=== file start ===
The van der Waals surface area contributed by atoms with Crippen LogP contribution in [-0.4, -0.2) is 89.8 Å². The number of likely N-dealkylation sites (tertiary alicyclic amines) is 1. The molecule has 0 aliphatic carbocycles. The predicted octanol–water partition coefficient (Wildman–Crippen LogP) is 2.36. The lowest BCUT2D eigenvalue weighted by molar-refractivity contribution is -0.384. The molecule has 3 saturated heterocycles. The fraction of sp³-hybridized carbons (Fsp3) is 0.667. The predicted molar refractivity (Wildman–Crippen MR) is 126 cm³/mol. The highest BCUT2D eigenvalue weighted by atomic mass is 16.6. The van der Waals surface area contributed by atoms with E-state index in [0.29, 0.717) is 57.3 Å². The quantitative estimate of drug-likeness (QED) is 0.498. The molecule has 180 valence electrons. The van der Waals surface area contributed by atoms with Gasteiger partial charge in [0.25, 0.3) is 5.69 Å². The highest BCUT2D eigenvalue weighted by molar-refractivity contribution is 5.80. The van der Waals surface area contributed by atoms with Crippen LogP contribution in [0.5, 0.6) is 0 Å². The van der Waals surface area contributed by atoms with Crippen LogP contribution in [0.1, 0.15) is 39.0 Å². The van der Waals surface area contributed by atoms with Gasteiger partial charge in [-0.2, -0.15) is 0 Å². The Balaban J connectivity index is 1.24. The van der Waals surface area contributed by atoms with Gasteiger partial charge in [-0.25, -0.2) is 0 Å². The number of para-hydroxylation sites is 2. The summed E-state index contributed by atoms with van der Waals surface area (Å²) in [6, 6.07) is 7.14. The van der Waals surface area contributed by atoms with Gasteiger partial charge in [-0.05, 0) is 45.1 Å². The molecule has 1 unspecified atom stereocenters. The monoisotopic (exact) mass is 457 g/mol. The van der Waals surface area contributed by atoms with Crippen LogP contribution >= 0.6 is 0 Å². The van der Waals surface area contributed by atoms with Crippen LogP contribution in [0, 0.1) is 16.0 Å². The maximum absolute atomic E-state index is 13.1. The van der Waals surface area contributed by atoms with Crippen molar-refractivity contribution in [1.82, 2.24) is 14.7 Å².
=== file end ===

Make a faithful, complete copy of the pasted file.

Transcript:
The van der Waals surface area contributed by atoms with Crippen LogP contribution in [-0.4, -0.2) is 89.8 Å². The number of likely N-dealkylation sites (tertiary alicyclic amines) is 1. The molecule has 0 aliphatic carbocycles. The predicted octanol–water partition coefficient (Wildman–Crippen LogP) is 2.36. The lowest BCUT2D eigenvalue weighted by molar-refractivity contribution is -0.384. The molecule has 3 saturated heterocycles. The fraction of sp³-hybridized carbons (Fsp3) is 0.667. The predicted molar refractivity (Wildman–Crippen MR) is 126 cm³/mol. The highest BCUT2D eigenvalue weighted by atomic mass is 16.6. The van der Waals surface area contributed by atoms with E-state index in [0.29, 0.717) is 57.3 Å². The quantitative estimate of drug-likeness (QED) is 0.498. The molecule has 180 valence electrons. The van der Waals surface area contributed by atoms with Gasteiger partial charge in [0.25, 0.3) is 5.69 Å². The highest BCUT2D eigenvalue weighted by molar-refractivity contribution is 5.80. The van der Waals surface area contributed by atoms with Crippen LogP contribution in [0.5, 0.6) is 0 Å². The van der Waals surface area contributed by atoms with Crippen LogP contribution in [0.1, 0.15) is 39.0 Å². The van der Waals surface area contributed by atoms with Gasteiger partial charge in [-0.2, -0.15) is 0 Å². The Balaban J connectivity index is 1.24. The van der Waals surface area contributed by atoms with Gasteiger partial charge in [-0.25, -0.2) is 0 Å². The number of para-hydroxylation sites is 2. The summed E-state index contributed by atoms with van der Waals surface area (Å²) in [6, 6.07) is 7.14. The van der Waals surface area contributed by atoms with Gasteiger partial charge in [-0.05, 0) is 45.1 Å². The molecule has 1 unspecified atom stereocenters. The monoisotopic (exact) mass is 457 g/mol. The van der Waals surface area contributed by atoms with Crippen LogP contribution >= 0.6 is 0 Å². The van der Waals surface area contributed by atoms with Crippen LogP contribution in [0, 0.1) is 16.0 Å². The maximum absolute atomic E-state index is 13.1. The van der Waals surface area contributed by atoms with Crippen molar-refractivity contribution in [1.82, 2.24) is 14.7 Å².